The Haitian government said it was unable to tackle debris clean-up or the resettlement of homeless because it must prepare for hurricane season. Haitian Prime Minister Jean-Max Bellerive has been quoted as saying, "The real priority of the government is to protect the population from the next hurricane season, and most of our effort right now is going right now in that direction."
And if natural disasters weren’t enough to slay the spirit of the Haitian people, a new UN Report out this week states that “Wars, natural disasters and poor government institutions have contributed to a continuous state of undernourishment” in some 22 nations, including Haiti.
The hearty island nation is no stranger to turmoil and chaos: anyone reading its history from the time of the colonial powers would conclude this. Haiti is the world's oldest black republic and the second-oldest republic in the Western Hemisphere, after the United States and did not receive U.S. diplomatic recognition until 1862. What should also come as no surprise to many is that before the devastating earthquake in Haiti, the nation needed help to survive, and now after the earthquake, the country is even more in need of help.
But what kind of help does Haiti need?
Refugees International, a U.S.-based non-governmental organization, made some startling claims in its latest field report, called "Haiti: Still Trapped in the Emergency Phase," just one day after former president Bill Clinton toured a Port-au-Prince camp. It says Haitians living in refugee camps set up after a devastating January earthquake are at risk of hunger, gang intimidation and rape.
“People are being threatened by gangs, and women are getting raped," said Refugees International President Michel Gabaudan in a release. "Practically no one is available to communicate with the people living in these squalid camps and find better ways to protect them." Refugees International says there are still 1,300 camps in Haiti, mostly run by the International Organization of Migration (IOM). Melanie Teff said Haitians still living in camps often have "no one to turn to for help."
"Young men come with weapons and rape the women. They haven't reported it, because the hospitals, the police — everything was destroyed in the earthquake," reports Hannah, a nurse who sleeps in a makeshift tent in a volatile camp outside of Port-au-Prince.
Bill Clinton, the co-chair of the commission overseeing Haiti's reconstruction, expressed frustration with the slow delivery of promised funds by donors who have delivered about $732 million of a promised $5.3 billion in funds for 2010-11, along with debt relief.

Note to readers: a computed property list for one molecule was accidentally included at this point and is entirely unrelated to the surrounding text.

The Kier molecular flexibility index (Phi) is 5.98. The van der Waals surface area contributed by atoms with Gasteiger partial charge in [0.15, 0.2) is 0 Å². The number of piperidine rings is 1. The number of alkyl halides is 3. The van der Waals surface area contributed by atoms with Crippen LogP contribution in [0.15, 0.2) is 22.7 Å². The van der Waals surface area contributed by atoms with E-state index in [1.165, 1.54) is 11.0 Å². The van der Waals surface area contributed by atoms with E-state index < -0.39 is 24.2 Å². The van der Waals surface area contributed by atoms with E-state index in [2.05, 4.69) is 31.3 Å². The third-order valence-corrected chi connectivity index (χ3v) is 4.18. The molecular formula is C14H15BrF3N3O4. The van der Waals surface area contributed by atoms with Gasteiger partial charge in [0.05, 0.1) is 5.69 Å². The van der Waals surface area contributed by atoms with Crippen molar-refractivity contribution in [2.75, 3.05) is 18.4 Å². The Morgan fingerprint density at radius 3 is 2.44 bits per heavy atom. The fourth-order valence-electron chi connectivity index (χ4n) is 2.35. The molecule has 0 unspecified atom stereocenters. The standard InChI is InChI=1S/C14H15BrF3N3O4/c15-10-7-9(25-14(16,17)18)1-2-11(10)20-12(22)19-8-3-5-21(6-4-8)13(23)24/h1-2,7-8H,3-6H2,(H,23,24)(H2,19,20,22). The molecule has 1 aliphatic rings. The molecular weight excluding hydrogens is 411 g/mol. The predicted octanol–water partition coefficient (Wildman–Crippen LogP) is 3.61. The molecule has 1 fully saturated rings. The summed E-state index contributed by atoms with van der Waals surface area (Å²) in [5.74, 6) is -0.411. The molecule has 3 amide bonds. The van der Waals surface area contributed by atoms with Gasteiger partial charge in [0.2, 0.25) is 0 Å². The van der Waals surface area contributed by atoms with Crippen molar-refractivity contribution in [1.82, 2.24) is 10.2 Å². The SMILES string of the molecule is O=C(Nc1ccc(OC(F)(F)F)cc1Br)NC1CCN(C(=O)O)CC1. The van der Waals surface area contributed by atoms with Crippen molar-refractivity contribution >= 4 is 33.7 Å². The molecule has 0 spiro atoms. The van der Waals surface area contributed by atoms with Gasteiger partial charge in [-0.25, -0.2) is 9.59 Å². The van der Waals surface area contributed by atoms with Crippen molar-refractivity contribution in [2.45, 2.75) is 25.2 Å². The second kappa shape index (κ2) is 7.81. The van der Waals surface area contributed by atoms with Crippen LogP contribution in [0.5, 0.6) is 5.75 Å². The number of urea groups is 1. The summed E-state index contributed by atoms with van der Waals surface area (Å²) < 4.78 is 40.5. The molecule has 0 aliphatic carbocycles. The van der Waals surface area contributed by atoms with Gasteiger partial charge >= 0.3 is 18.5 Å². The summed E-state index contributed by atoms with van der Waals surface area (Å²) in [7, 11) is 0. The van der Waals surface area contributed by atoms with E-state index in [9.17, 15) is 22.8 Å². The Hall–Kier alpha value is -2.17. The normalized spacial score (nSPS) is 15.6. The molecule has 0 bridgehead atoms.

What’s needed according to Haitian officials, citizens and other experts are communication systems, project management, security, food, jobs, housing, mediation, regulatory easing to doing business, and political stability. According to Transparency International, an NGO which studies corruption levels worldwide in their annual , Haiti has a particularly high level of corruption making the rebuilding job even harder.
INCREASINGLY, PRIVATE EFFORTS ABOUND:
As the Western Hemisphere's poorest nation struggles to rise up from one of the most destructive natural catastrophes in recent history, Haiti and the huge international aid operation assisting it are looking to private enterprise and investment to be the powerhouse of reconstruction.
Despite $11 billion pledged by donors, the aid commitments work out at $110 a year for each of Haiti's 10 million people, a per capita sum which paled in comparison with huge needs in housing, infrastructure, health and education, on top of daunting humanitarian costs.
To help Haiti, companies such as The Timberland Co. says it plans to plant 5 million trees in the next five years in Haiti and in China’s Horqin Desert, two regions “that have long suffered severe and widespread impacts from deforestation.” And to increase its efforts, the shoe marketer is also launching the Timberland Earthkeepers Virtual Forest Facebook application. Consumers can help Timberland plant additional trees in Haiti (above and beyond the five in five commitments) by creating a virtual forest on Facebook. The larger the virtual forest, the more real trees planted.
The environment is one of the most significant factors most experts point to as both a past problem and a future solution for the beleaguered country. In 1925, Haiti was lush, with 60% of its original forest covering the lands and mountainous regions. Since then, the population has cut down an estimated 98% of its original forest cover for use as fuel for cook stoves, and in the process has destroyed fertile farmland soils, contributing to desertification.
In addition to soil erosion, deforestation has caused periodic flooding, as seen with Hurricane Jeanne in September, 2004. While Jeanne was only a tropical storm at the time with weak winds, the rains caused large mudslides and coastal flooding which killed more than 1,500 people and left 200,000 starving and homeless. The UN and other nations dispatched several hundred troops in addition to those already stationed in Haiti to provide disaster relief assistance. Looting and desperation caused by hunger resulted in turmoil at food distribution centers.